Activity Introduction

Quick summary: This lesson puts students in the role of critical thinking cosmologists, conducting a simple experiment to test the discoveries of James Hubble and the theories of other scientists about Redshift, the Big Bang, and the origins of the universe. 

Subjects: Science, English, HASS

Year Level: Primary

Topics: The Big Bang, History

Teaching Time: 60 mins.

Unit: This is Lesson 4 of the Big History – Primary unit.

For more information on how to teach this unit and develop a transdisciplinary approach to your teaching, check out our Big History PD.

This Big History Program for primary school students is based on the Big History Project as adapted by Marilyn Ahearn and Marisa Colonna. Click here to view these lessons in their far more expansive original format.

Resources Required:

You may decide on different entrances to this story in your classroom. That is perfectly reasonable – as long as we tell the whole emerging story of our universe, as we know it! Think of the story as a chapter book where children need to hear the whole story to make sense of it – if we hear fragments from various chapters we are left with fragments once more!

Therefore, we strongly recommend you teach this unit as a whole from start to finish. You can find all of the Presentation Slides, Teacher Worksheets, Student Worksheets, and other required resources for download in this folder.

Alternatively, the resources for this lesson as a standalone are:

21st-Century Skills:

CommunicatingCreative ThinkingCritical ThinkingDigital LiteracyGlobal Citizenship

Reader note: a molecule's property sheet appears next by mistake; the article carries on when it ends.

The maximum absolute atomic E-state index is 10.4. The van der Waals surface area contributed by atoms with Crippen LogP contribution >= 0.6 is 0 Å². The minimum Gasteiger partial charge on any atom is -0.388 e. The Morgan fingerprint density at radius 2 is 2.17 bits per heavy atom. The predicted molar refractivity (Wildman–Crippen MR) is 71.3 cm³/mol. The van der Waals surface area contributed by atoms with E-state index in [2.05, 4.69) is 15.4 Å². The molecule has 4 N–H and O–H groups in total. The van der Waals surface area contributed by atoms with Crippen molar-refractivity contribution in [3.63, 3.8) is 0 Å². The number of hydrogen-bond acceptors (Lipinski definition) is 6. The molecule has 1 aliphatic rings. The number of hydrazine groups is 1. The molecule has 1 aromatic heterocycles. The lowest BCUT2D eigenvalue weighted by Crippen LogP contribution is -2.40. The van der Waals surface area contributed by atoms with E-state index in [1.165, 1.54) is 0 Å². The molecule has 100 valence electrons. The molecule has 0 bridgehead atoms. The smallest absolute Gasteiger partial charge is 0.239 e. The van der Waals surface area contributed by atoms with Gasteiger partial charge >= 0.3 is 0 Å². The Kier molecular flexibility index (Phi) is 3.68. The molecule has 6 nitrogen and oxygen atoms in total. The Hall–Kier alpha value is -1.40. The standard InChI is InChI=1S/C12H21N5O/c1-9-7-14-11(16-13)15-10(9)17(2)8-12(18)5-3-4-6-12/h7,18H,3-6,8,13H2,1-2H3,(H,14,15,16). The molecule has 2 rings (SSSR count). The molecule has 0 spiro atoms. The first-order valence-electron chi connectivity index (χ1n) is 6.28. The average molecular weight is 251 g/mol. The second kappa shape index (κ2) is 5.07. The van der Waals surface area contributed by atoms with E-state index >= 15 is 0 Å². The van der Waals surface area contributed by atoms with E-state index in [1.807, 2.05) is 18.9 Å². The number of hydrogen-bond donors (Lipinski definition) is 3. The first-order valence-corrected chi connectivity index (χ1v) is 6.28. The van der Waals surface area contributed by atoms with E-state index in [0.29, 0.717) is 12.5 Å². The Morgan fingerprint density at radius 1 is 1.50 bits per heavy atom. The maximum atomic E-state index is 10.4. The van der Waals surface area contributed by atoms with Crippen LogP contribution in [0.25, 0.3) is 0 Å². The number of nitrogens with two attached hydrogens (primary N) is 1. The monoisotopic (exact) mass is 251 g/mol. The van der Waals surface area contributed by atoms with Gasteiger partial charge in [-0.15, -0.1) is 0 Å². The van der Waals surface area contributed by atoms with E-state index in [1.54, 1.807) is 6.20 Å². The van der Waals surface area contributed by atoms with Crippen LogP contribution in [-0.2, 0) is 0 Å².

Level of teacher scaffolding: High – Facilitate explicit teaching and guide students through independent work. 

Australian Curriculum Mapping

“It is one of the many odd features of modern society, that despite having access to more information than any earlier society, those in modern educational systems … teach about (our) origins in disconnected fragments. We seem incapable of offering a unified account of how things came to be, the way they are.” – David Christian, 2011, Maps of time: an introduction to big history

We encourage you to teach Big History both through and in-between disciplines (transdisciplinary)

The story of our universe needs the expertise of academic disciplines to be made sense of and explained in full. The best evidence from a wide range of disciplines presents the current best answers to our big questions.

As primary educators, this provides us in turn with the opportunity to engage with this story from a particular perspective that your grade and/or school currently requires. This means that it is not seen as an add-on/extracurricular activity that our overloaded timetables cannot cope with. English, Science, & Creative Arts syllabuses easily incorporate Big History, alongside the skills and concepts from History and Geography. Maths, too, can be incorporated in the discovery of large numbers and measuring the large scales of time and space!

Syllabus outcomes: EN2-1A , EN2-4A, EN2-6B, EN2-7B, EN2-8B, EN2-10C, EN2-11D, ST2-9PW-ST, HT2-5, VAS2-1, VAS2.4